Although a priest and bishop, Augustine knew how to combine the practices of the religious life with the duties of his office, and his episcopal house in Hippo was for himself and some of his clergy, a veritable monastery. Several of his friends and disciples elevated to the episcopacy imitated his example, among them Alypius at Tagaste, Possidius at Calama, Profuturus and Fortunatus at Cirta, Evodius at Uzalis, and Boniface at Carthage. The religious life of the Bishop of Hippo was, for a long time, a matter of dispute between the Canons Regular and the Hermits of St. Augustine, each of these two families claiming him exclusively as its own. It was not so much the establishing of an historical fact as the settling of a claim of precedence that caused the trouble, and as both sides could not in the right, the quarrel would have continued indefinitely had not the Pope Sixtus IV put an end by his Bull "Summum Silentium" (1484). The silence was imposed, however, was not perpetual, and the seventeenth and eighteenth centuries were resumed between the Canons and the Hermits but all to no avail. Gabriel Pennot, Nicolas Desnos and Le Large uphold the thesis of the Canons; Gandolfo, Lupus, Giles of the Presentation, and Noris sustain that of the Hermits. The Bollandists withhold their opinion. St. Augustine followed the monastic or religious life as it was known to his contemporaries and neither he nor they even thought of establishing among those who had embraced it any distinction whatever as to congregations or orders. This idea was conceived in a subsequent epoch, hence St. Augustine cannot be said to have belonged to any particular order. He made laws for the monks and nuns of Roman Africa, it is true, and he helped to increase their numbers, while they, in turn, revered him as their father, but they cannot be classed as members of any special monastic family.
Early medieval influence
When we consider Augustine's great prestige, it is easy to understand why his writings should have so influenced the development of Western monasticism. His Letter 211 was read and re-read by St. Benedict, who borrowed several important texts from it for insertion in his own rule. St. Benedict's chapter on the labour of monks is manifestly inspired by the treatise De opere monachorum. The teaching concerning religious poverty is clearly formulated in the sermons "De vitâ et moribus clericoreun suorum" and the authorship of these two works is sufficient to earn for the Bishop of Hippo the title of Patriarch of monks and religious. The influence of Augustine, however, was nowhere stronger than in southern Gaul in the fifth and sixth centuries. Lérins Abbey and the monks of that school were familiar with Augustine's monastic writings, which, together with those of John Cassian, contain the principal elements from which their rules were drawn. St. Caesarius, Archbishop of Arles, the great organizer of religious life, chose a some of the most interesting articles of his rule for monks from St. Augustine, and in his rule for nuns quoted at length from Letter 211. Augustine's influence also extended to women's monasteries in Gaul, where the Rule of Caesarius of Arles was adopted either wholly or in part, as, for example, at Sainte-Croix of Poitiers, Juxamontier of Besançon, and Chamalières near Clermont.
Benedict of Aniane published a text incorporating a modified version of Augustine's rule. Letter 211, which has thus become the Rule of St. Augustine, certainly constituted a part of the collections known under the general name of "Rules of the Fathers" and used by the founders of monasteries as a basis for the practices of the religious life. It does not seem to have been adopted by the regular communities of canons or of clerks which began to be organized in the eighth and ninth centuries. The rule, given them by St. Chrodegang, Bishop of Metz (742-766), is almost entirely drawn from that of St. Benedict.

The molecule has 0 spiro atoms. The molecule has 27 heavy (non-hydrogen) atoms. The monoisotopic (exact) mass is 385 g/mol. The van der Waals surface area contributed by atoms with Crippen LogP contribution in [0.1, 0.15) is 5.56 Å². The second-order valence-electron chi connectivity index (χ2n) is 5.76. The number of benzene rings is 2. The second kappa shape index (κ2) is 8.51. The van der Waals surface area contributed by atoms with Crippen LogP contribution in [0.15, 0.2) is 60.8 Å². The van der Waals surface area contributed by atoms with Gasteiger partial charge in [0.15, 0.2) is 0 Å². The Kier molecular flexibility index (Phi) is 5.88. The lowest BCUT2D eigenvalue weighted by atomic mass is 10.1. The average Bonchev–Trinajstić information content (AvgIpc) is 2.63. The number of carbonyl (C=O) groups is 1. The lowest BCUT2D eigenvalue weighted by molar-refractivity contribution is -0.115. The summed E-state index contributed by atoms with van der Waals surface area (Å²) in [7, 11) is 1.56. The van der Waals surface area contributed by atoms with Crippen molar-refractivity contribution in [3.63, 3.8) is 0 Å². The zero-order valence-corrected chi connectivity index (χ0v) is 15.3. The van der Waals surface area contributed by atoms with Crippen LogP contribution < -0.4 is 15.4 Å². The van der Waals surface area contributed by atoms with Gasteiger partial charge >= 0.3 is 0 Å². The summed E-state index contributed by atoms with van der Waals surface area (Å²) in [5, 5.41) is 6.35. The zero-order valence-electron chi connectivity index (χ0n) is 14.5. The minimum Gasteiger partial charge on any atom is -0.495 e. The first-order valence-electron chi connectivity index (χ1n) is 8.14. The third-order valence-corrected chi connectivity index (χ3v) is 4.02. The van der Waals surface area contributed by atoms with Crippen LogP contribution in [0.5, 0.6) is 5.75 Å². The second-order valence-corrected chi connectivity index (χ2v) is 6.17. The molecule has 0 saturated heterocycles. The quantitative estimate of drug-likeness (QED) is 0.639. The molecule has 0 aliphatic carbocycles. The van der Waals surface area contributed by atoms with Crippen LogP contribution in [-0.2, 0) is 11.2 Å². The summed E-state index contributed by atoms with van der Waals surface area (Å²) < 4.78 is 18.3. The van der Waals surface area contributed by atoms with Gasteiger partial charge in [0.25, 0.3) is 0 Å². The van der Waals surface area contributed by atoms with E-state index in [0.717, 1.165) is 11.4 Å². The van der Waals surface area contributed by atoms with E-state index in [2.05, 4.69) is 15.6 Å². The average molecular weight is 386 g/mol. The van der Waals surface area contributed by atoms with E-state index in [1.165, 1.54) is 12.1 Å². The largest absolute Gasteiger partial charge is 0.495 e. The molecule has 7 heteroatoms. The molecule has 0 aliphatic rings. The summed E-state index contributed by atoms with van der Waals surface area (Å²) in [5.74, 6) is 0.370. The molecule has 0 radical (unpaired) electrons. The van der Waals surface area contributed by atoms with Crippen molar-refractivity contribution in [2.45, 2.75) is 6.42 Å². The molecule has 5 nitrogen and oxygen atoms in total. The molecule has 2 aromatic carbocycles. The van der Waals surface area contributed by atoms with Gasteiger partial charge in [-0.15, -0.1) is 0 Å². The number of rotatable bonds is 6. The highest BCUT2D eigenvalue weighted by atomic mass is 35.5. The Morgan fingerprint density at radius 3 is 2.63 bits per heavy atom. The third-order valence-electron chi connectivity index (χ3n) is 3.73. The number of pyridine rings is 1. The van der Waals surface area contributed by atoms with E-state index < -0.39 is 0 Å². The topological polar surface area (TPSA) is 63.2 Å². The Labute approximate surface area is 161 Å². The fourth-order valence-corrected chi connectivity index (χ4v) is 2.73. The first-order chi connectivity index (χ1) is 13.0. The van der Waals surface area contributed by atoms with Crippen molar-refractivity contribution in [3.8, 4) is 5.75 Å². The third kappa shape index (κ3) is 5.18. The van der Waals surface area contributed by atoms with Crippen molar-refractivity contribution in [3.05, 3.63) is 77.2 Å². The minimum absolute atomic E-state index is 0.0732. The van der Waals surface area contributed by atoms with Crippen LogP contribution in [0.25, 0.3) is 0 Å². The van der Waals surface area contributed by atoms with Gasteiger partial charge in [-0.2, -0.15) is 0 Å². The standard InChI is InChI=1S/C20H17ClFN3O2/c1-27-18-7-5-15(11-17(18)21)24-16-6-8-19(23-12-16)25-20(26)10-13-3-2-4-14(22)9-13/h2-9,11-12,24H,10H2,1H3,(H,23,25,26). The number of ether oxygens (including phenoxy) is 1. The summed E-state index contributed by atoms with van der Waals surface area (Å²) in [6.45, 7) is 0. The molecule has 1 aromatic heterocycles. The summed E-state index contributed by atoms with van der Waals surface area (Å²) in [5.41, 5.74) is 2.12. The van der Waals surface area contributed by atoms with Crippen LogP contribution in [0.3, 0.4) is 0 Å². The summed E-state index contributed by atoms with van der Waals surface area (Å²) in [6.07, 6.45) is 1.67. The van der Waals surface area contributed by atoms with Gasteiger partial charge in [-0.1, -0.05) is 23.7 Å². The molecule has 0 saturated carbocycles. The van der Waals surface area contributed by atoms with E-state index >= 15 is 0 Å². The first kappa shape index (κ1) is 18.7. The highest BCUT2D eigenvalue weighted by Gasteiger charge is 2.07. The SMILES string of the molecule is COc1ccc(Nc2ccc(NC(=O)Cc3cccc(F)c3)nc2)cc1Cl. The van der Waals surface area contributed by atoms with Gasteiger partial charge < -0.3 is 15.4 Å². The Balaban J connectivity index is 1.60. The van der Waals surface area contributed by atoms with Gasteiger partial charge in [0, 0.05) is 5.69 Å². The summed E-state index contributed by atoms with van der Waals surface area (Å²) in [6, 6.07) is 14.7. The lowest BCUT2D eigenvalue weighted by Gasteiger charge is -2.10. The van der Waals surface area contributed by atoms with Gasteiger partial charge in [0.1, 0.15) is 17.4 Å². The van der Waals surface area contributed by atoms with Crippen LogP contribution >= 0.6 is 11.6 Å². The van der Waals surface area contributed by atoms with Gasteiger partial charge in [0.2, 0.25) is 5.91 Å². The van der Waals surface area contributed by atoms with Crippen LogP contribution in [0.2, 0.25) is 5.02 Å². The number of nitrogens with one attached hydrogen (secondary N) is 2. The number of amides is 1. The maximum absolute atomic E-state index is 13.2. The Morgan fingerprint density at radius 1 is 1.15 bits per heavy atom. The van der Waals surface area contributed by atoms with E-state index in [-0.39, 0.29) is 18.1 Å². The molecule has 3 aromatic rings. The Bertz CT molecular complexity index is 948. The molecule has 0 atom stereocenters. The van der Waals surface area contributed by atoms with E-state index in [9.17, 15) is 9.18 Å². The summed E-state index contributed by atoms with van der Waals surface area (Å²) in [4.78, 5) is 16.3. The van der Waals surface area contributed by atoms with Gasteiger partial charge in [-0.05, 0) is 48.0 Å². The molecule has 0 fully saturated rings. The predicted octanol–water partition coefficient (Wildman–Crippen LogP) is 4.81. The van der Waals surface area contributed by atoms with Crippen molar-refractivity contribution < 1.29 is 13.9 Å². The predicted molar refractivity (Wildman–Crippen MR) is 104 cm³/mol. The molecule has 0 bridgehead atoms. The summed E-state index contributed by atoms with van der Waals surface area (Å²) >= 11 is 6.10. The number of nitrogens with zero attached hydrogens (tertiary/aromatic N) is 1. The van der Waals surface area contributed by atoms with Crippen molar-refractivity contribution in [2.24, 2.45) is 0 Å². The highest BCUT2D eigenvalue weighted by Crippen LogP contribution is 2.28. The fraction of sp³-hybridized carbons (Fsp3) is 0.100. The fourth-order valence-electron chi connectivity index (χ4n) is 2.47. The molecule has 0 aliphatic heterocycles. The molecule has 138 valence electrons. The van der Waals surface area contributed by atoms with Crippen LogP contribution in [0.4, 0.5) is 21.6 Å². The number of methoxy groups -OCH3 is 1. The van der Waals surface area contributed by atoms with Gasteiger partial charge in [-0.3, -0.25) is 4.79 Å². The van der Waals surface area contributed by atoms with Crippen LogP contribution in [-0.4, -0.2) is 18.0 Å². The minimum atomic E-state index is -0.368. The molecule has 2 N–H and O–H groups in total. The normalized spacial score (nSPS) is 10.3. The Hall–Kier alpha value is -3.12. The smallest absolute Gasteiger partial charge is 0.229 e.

By the eleventh century, various monks felt that the Rule of St Benedict (which had been the standard model for monastic life for the last five centuries) no longer satisfied the demands of a rapidly changing society, with its increasing urbanisation, growing literacy, and shifts in distribution of wealth and power. While in some cases this resulted in reforms aimed at restoring observance of the Bendictine Rule to its original purity, trimming away later additions, there also developed groups of clerics (or 'canons') living in community in a more rigorously ascetic lifestyle than that followed by the Rule of St Benedict, following the set of ancient texts known as the 'Rule of St Augustine'. These clerics were widely known as Canons Regular (in order to distinguish them from the traditional 'secular' canons who followed the older, Carolingian 'rule of Aachen'. They were known as "Augustinian canons", "canons of St Augustine", "Austin canons" or "Black canons". Observance of this Rule was approved for members of the clergy by the Council of Lateran (1059) and another council held at Rome four years later. Adoption of the Rule of St Augustine subsequently spread rapidly through Western Europe. The early Victorine Canons embraced the Rule of St Augustine in 1113. At the Fourth Lateran Council (1215) it was accepted as one of the approved rules of the church.
- In the year 1120, Norbert of Xanten chose the Rule of St Augustine as he founded the Premonstratensian Order.
- It was adopted by John of Matha in 1198 in founding the Trinitarian Order.
- It was then adopted by the Order of Preachers in 1216 when their order received papal recognition. The Dominicans chose Augustine's rule as it was short, and had with a good deal of adaptability. It was also familiar, since Dominic had lived under the rule previously as a canon in Osma. It was one of the oldest and most venerable rules in use at the time, giving it a air of both venerability and sanctity.
- It was adopted by the Order of St Augustine in 1256.
- It was adopted by the Order of Saint Paul the First Hermit (Pauline Fathers).
- It was adopted by the Order of Mercy (Mercedarians).
By the fifteenth century there were over 4500 houses in Europe following the Rule. Over 150 communities follow it today.
- "Rule of St. Augustine", Midwest Augustinians
- Besse, Jean. "Rule of Saint Augustine." The Catholic Encyclopedia. Vol. 2. New York: Robert Appleton Company, 1907. 3 May 2014
- Walter Simons, 'Religious Life in Medieval Western Europe', in Amy Hollywood, ed, The Cambridge Companion to Christian Mysticism, (Cambridge: CUP, 2012), p.84
- "The Rule of St. Augustine", EWTN
- "Rule of St. Augustine", Dominicans, St. Joseph Province
- 'Augustine, Rule of St', in Richard P McBrien, ed, The HarperCollins Encyclopedia of Catholicism, (1995), p112